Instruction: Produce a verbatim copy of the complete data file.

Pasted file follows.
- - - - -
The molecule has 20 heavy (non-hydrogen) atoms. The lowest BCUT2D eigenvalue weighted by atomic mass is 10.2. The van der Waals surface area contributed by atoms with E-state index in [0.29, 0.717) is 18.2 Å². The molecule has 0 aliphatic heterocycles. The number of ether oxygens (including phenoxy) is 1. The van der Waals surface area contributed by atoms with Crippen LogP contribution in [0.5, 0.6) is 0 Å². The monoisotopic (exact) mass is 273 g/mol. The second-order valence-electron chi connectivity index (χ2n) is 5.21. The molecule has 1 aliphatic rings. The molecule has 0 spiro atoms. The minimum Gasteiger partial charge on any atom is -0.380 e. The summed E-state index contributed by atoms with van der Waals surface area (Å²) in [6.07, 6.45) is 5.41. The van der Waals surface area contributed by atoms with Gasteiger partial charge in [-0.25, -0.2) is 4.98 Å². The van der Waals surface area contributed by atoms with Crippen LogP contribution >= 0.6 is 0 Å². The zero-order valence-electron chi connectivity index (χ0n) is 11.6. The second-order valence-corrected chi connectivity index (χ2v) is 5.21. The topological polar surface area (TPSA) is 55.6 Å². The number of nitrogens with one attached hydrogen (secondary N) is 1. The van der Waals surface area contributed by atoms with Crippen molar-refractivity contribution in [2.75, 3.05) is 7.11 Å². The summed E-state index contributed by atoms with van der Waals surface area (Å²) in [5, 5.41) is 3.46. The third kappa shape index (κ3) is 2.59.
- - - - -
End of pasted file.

The molecule has 20 heavy (non-hydrogen) atoms. The lowest BCUT2D eigenvalue weighted by atomic mass is 10.2. The van der Waals surface area contributed by atoms with E-state index in [0.29, 0.717) is 18.2 Å². The molecule has 0 aliphatic heterocycles. The number of ether oxygens (including phenoxy) is 1. The van der Waals surface area contributed by atoms with Crippen LogP contribution in [0.5, 0.6) is 0 Å². The monoisotopic (exact) mass is 273 g/mol. The second-order valence-electron chi connectivity index (χ2n) is 5.21. The molecule has 1 aliphatic rings. The molecule has 0 spiro atoms. The minimum Gasteiger partial charge on any atom is -0.380 e. The summed E-state index contributed by atoms with van der Waals surface area (Å²) in [6.07, 6.45) is 5.41. The van der Waals surface area contributed by atoms with Gasteiger partial charge in [-0.25, -0.2) is 4.98 Å². The van der Waals surface area contributed by atoms with Crippen LogP contribution >= 0.6 is 0 Å². The zero-order valence-electron chi connectivity index (χ0n) is 11.6. The second-order valence-corrected chi connectivity index (χ2v) is 5.21. The topological polar surface area (TPSA) is 55.6 Å². The number of nitrogens with one attached hydrogen (secondary N) is 1. The van der Waals surface area contributed by atoms with Crippen molar-refractivity contribution in [2.75, 3.05) is 7.11 Å². The summed E-state index contributed by atoms with van der Waals surface area (Å²) in [5, 5.41) is 3.46. The third kappa shape index (κ3) is 2.59.